A review of “My Granddad’s Car” – Sayed Hasan and Karl Ohiri
New Art Exchange, Nottingham 12 November to 31 December 2016
As you traverse this compact exhibition space, one cannot help thinking of the extremely personal nature of the work. As a viewer, you are transported into the lives of both Karl Ohiri and Sayed Hasan and their travels together through each other’s Grandfather-lands. You find yourself peering at a family album or watching, listening and living extremely personal accounts of their journey. The exhibition follows Karl Ohiri and Sayed Hasan as together they attempt to bring back to the UK their Grandfathers car’s – one from Nigeria and the other from Pakistan. The artworks in the exhibition document the deep meditative collaboration that has enabled them to work together for five years and has physically taken them through Pakistan and Nigeria in the scorching heat of summer. It is worth remembering that this is an ongoing project with more artworks to add during future exhibitions.
On the surface, the exhibition explores the escapades of the two young artists as they attempt to retrieve cars belonging to their respective late grandfathers. Dig deeper and you will negotiate an intercontinental path through emotions and environments that bring into sharp focus the folly of an assumed identity.
Karl recalls a sense of bemusement when trying to manage expectations of his family and his roles as an artist within the project. In my experience most people don’t like mixing family with friends – so, close your eyes and for a minute and just imagine sharing with a close friend, your extended family that lives thousands of miles away. People who have never seen a foreigner like your friend and places where you yourself feel like a foreigner despite referring to them as back home.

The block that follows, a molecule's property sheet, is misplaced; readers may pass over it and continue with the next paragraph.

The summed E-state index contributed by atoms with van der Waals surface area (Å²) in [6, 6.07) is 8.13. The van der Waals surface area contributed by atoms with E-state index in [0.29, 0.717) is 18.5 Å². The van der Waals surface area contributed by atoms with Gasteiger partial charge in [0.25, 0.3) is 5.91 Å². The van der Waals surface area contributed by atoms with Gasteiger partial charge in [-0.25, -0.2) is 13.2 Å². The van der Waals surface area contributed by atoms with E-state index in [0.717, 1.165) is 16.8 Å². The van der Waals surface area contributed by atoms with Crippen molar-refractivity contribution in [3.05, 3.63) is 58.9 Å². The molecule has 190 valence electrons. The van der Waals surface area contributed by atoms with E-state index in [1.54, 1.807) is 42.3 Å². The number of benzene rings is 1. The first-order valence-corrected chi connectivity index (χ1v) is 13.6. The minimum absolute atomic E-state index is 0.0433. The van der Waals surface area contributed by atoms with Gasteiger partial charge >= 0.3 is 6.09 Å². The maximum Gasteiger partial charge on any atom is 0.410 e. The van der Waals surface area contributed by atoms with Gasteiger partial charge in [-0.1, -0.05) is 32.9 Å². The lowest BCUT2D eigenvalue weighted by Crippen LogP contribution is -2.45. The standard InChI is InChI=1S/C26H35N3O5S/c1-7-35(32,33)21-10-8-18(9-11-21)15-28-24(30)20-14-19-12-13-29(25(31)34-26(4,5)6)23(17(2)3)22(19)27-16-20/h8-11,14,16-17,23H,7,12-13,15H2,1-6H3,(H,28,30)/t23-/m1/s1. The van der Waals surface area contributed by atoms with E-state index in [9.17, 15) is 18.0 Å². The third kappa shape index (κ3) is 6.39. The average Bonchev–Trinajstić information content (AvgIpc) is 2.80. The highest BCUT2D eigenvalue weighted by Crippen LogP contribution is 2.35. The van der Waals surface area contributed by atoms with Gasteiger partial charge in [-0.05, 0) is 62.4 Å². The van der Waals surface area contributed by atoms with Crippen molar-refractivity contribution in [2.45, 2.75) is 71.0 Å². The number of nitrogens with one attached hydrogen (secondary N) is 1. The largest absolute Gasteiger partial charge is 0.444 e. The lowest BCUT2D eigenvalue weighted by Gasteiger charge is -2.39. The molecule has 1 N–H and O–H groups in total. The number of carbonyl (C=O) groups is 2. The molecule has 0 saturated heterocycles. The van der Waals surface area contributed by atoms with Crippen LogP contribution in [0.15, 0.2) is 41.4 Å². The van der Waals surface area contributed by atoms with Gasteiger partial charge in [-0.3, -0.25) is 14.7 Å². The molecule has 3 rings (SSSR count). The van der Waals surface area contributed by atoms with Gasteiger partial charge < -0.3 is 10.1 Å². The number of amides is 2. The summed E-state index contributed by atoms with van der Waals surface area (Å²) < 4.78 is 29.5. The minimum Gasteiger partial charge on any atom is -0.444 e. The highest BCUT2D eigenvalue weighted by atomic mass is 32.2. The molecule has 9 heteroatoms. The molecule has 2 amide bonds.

Sayed is one of few artists who (in my opinion) acknowledges this, as he understands his British cultural identity as being equally important as his Pakistani heritage. As migrants or children of migrants, we are constantly reminded of our foreign ancestral culture and in this process of reaffirmation, there is also a process of attrition that can skew perceptions towards who we are and the origins of our home or culture.
Many artists plunder their own cultural history in order to draw out something of emotional value which ends up being paraded in public. It seems almost pedagogic for ‘diverse artists’ to whip out exotic stories and possessions for all and sundry to pour over. Whilst this could be said of this exhibition, it is the ways in which the artists have used the objects and become part of the objects mise en scène, that shows a great deal of respect for their own and each other’s culture and ancestry. The show respects the multiplicity of cultural contexts and milieus the two artists moved through and in particular their connections to their immediate families and extended families. The exhibition speaks of being a family member, a friend, a stranger, an outsiders and ultimately a native foreigner without changing breath.
The cars are ultimately transmogrified into metaphors of memory and ancestry and sit at the back of the gallery as a residue of the process of travel. The cars are no longer cars, they are casualties of the collision between a heartfelt memory and the mechanics of intercontinental politics and commerce. What makes a car a car? Is the car still the same once it is dissected and physically reconfigured? The original provocation was to collect their grandfather cars – yet, the fact that only parts of the cars made the journey are irrelevant. What is important is the boldness of the vision, the closeness of the friendship, the strength of family and the animated inspiration drawn from inanimate objects.
I would have preferred to have seen this project in a larger space and it will be interesting to see which other galleries are brave enough to look beyond issues of race and the profile of an artist to show this work. The exhibition is timely as it is not mono-cultural. It pushes you around the world without making foreign places seem exotic and forces you to think about your own sense of self. However, as a whole, the project is audacity in action.